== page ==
U.S. Senate candidate in hot water over antigay comments

Some gay rights groups want an apology from U.S. Senate candidate Jim DeMint of South Carolina, who said during a debate that openly gay men and women should not be teaching in the state's public schools. "I don't think they should," DeMint, a Republican, said during Sunday's debate with Democratic opponent Inez Tenenbaum.

DeMint, a third-term congressman, said during the debate that government should not endorse particular behaviors. "We need the folks that are teaching in schools to represent our values," he said.

One request for an apology came from the Log Cabin Republicans, a national organization of gay conservatives. "At a minimum, he should issue a formal apology for the comment," said former
Charleston County prosecutor David Schwacke, who leads the Charleston chapter of the Log Cabin group, which has about 50 members.

Schwacke said DeMint's stance contradicts that held by former president Ronald Reagan, who as governor of California in 1977 spoke out against a ballot initiative that would have outlawed hiring gay teachers in the state.

During the Sunday debate at the College of Charleston, DeMint agreed with the state GOP platform that openly gay men and women should not be allowed to teach in public schools. The debate comment came a week after a DeMint staffer was reprimanded for using a slur about lesbians in an e-mail.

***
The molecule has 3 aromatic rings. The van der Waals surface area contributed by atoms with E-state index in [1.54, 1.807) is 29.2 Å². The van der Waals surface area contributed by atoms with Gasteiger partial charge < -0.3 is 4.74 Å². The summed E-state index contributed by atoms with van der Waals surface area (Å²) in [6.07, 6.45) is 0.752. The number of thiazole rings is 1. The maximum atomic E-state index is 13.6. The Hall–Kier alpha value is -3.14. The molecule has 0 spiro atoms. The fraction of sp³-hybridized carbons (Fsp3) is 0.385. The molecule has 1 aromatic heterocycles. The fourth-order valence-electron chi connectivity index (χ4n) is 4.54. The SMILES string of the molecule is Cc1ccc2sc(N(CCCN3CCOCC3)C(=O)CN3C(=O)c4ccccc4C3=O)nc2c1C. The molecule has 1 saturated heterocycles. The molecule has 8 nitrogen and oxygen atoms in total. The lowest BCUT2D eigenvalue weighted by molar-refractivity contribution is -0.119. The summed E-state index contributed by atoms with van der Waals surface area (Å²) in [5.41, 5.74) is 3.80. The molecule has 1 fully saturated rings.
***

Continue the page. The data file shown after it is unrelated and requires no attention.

Warren Redman-Gress, executive director of the Alliance for Full Acceptance in Charleston, said DeMint's debate comments are alarming because DeMint is looking for conservative votes. "I really think it's another example of pitting people against one another," he said.

During the debate, Tenenbaum called DeMint's comments "un-American." But the DeMint campaign said the candidate stands by his beliefs and that there would be no apology. DeMint, if elected, does not plan to work for a ban on hiring openly gay teachers, said campaign spokesman Geoff Embler. "He was asked his personal opinion, and he gave it," Embler said. But Schwacke said he does not now know whether he could vote for DeMint next month. "It makes it difficult to pull that lever," he said.

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